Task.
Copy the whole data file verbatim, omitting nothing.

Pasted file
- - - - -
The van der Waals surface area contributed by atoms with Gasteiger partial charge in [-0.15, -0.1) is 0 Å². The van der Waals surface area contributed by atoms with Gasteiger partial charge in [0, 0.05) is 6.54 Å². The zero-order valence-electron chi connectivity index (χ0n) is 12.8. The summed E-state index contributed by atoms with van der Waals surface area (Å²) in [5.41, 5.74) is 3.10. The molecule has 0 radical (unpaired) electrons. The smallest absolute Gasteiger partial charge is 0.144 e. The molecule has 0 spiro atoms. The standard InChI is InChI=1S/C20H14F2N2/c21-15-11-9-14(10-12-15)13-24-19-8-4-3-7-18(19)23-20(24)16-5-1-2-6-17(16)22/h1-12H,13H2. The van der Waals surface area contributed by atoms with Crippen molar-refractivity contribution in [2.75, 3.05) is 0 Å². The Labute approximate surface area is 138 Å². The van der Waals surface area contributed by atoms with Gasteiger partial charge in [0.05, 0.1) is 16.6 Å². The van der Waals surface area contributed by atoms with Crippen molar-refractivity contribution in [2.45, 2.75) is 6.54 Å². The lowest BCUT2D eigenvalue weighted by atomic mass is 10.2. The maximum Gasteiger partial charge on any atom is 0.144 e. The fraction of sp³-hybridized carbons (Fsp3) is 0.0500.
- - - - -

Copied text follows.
The van der Waals surface area contributed by atoms with Gasteiger partial charge in [-0.15, -0.1) is 0 Å². The van der Waals surface area contributed by atoms with Gasteiger partial charge in [0, 0.05) is 6.54 Å². The zero-order valence-electron chi connectivity index (χ0n) is 12.8. The summed E-state index contributed by atoms with van der Waals surface area (Å²) in [5.41, 5.74) is 3.10. The molecule has 0 radical (unpaired) electrons. The smallest absolute Gasteiger partial charge is 0.144 e. The molecule has 0 spiro atoms. The standard InChI is InChI=1S/C20H14F2N2/c21-15-11-9-14(10-12-15)13-24-19-8-4-3-7-18(19)23-20(24)16-5-1-2-6-17(16)22/h1-12H,13H2. The van der Waals surface area contributed by atoms with Crippen molar-refractivity contribution in [2.75, 3.05) is 0 Å². The Labute approximate surface area is 138 Å². The van der Waals surface area contributed by atoms with Gasteiger partial charge in [0.05, 0.1) is 16.6 Å². The van der Waals surface area contributed by atoms with Crippen molar-refractivity contribution in [2.45, 2.75) is 6.54 Å². The lowest BCUT2D eigenvalue weighted by atomic mass is 10.2. The maximum Gasteiger partial charge on any atom is 0.144 e. The fraction of sp³-hybridized carbons (Fsp3) is 0.0500.